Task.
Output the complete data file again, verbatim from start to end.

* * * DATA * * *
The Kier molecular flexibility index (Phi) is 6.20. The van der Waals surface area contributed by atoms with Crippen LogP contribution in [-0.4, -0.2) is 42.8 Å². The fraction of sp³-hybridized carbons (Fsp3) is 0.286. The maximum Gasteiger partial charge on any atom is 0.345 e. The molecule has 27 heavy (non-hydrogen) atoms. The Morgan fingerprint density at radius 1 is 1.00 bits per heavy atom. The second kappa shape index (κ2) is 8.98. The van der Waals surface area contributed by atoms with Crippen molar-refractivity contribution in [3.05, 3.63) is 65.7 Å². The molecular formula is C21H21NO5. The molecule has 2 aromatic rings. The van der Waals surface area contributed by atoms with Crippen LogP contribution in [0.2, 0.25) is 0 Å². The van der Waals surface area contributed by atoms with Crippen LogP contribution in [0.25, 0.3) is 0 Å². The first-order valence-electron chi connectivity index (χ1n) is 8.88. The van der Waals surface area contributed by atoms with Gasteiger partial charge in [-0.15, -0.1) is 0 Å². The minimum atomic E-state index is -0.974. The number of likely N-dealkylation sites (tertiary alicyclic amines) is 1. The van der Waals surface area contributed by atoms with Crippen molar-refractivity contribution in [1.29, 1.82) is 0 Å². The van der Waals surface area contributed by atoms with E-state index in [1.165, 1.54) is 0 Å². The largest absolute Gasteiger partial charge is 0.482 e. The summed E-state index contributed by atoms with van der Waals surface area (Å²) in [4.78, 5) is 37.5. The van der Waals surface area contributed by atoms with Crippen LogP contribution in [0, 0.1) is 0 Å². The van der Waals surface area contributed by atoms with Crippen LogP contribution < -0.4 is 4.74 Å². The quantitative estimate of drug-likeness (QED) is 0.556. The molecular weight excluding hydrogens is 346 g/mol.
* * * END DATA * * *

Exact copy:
The Kier molecular flexibility index (Phi) is 6.20. The van der Waals surface area contributed by atoms with Crippen LogP contribution in [-0.4, -0.2) is 42.8 Å². The fraction of sp³-hybridized carbons (Fsp3) is 0.286. The maximum Gasteiger partial charge on any atom is 0.345 e. The molecule has 27 heavy (non-hydrogen) atoms. The Morgan fingerprint density at radius 1 is 1.00 bits per heavy atom. The second kappa shape index (κ2) is 8.98. The van der Waals surface area contributed by atoms with Crippen molar-refractivity contribution in [3.05, 3.63) is 65.7 Å². The molecular formula is C21H21NO5. The molecule has 2 aromatic rings. The van der Waals surface area contributed by atoms with Crippen LogP contribution in [0.2, 0.25) is 0 Å². The van der Waals surface area contributed by atoms with Crippen LogP contribution in [0.25, 0.3) is 0 Å². The first-order valence-electron chi connectivity index (χ1n) is 8.88. The van der Waals surface area contributed by atoms with Gasteiger partial charge in [-0.15, -0.1) is 0 Å². The minimum atomic E-state index is -0.974. The number of likely N-dealkylation sites (tertiary alicyclic amines) is 1. The van der Waals surface area contributed by atoms with Crippen molar-refractivity contribution in [1.29, 1.82) is 0 Å². The van der Waals surface area contributed by atoms with E-state index in [1.165, 1.54) is 0 Å². The largest absolute Gasteiger partial charge is 0.482 e. The summed E-state index contributed by atoms with van der Waals surface area (Å²) in [4.78, 5) is 37.5. The van der Waals surface area contributed by atoms with Crippen LogP contribution in [0, 0.1) is 0 Å². The van der Waals surface area contributed by atoms with Crippen LogP contribution < -0.4 is 4.74 Å². The quantitative estimate of drug-likeness (QED) is 0.556. The molecular weight excluding hydrogens is 346 g/mol.